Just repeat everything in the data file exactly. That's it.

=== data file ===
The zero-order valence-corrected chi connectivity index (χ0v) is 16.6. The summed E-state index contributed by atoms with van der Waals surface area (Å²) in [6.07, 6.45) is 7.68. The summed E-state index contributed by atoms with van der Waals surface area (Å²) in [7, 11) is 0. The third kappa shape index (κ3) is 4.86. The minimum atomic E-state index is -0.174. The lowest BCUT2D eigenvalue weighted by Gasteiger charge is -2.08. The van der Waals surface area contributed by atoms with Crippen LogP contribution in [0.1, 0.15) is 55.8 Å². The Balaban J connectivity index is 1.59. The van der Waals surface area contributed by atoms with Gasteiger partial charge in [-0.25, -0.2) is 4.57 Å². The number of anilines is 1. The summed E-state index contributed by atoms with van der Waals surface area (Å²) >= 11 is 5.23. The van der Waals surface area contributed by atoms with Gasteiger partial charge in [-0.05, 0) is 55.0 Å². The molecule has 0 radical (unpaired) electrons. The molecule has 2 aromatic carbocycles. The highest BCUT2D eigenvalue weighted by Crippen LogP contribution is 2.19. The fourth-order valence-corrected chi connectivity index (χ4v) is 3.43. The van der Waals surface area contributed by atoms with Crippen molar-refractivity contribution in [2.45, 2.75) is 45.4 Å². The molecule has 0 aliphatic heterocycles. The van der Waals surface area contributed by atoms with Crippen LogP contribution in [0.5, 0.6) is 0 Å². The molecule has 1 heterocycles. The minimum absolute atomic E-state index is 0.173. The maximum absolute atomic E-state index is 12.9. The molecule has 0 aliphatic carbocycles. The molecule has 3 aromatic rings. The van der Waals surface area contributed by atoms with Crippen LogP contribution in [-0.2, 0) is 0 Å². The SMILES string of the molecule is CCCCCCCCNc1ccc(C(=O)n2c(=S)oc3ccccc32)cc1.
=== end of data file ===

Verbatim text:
The zero-order valence-corrected chi connectivity index (χ0v) is 16.6. The summed E-state index contributed by atoms with van der Waals surface area (Å²) in [6.07, 6.45) is 7.68. The summed E-state index contributed by atoms with van der Waals surface area (Å²) in [7, 11) is 0. The third kappa shape index (κ3) is 4.86. The minimum atomic E-state index is -0.174. The lowest BCUT2D eigenvalue weighted by Gasteiger charge is -2.08. The van der Waals surface area contributed by atoms with Crippen LogP contribution in [0.1, 0.15) is 55.8 Å². The Balaban J connectivity index is 1.59. The van der Waals surface area contributed by atoms with Gasteiger partial charge in [-0.25, -0.2) is 4.57 Å². The number of anilines is 1. The summed E-state index contributed by atoms with van der Waals surface area (Å²) >= 11 is 5.23. The van der Waals surface area contributed by atoms with Gasteiger partial charge in [-0.05, 0) is 55.0 Å². The molecule has 0 radical (unpaired) electrons. The molecule has 2 aromatic carbocycles. The highest BCUT2D eigenvalue weighted by Crippen LogP contribution is 2.19. The fourth-order valence-corrected chi connectivity index (χ4v) is 3.43. The van der Waals surface area contributed by atoms with Crippen molar-refractivity contribution in [2.45, 2.75) is 45.4 Å². The molecule has 0 aliphatic heterocycles. The van der Waals surface area contributed by atoms with Crippen LogP contribution in [0.5, 0.6) is 0 Å². The molecule has 1 heterocycles. The minimum absolute atomic E-state index is 0.173. The maximum absolute atomic E-state index is 12.9. The molecule has 0 aliphatic carbocycles. The molecule has 3 aromatic rings. The van der Waals surface area contributed by atoms with Crippen LogP contribution in [-0.2, 0) is 0 Å². The SMILES string of the molecule is CCCCCCCCNc1ccc(C(=O)n2c(=S)oc3ccccc32)cc1.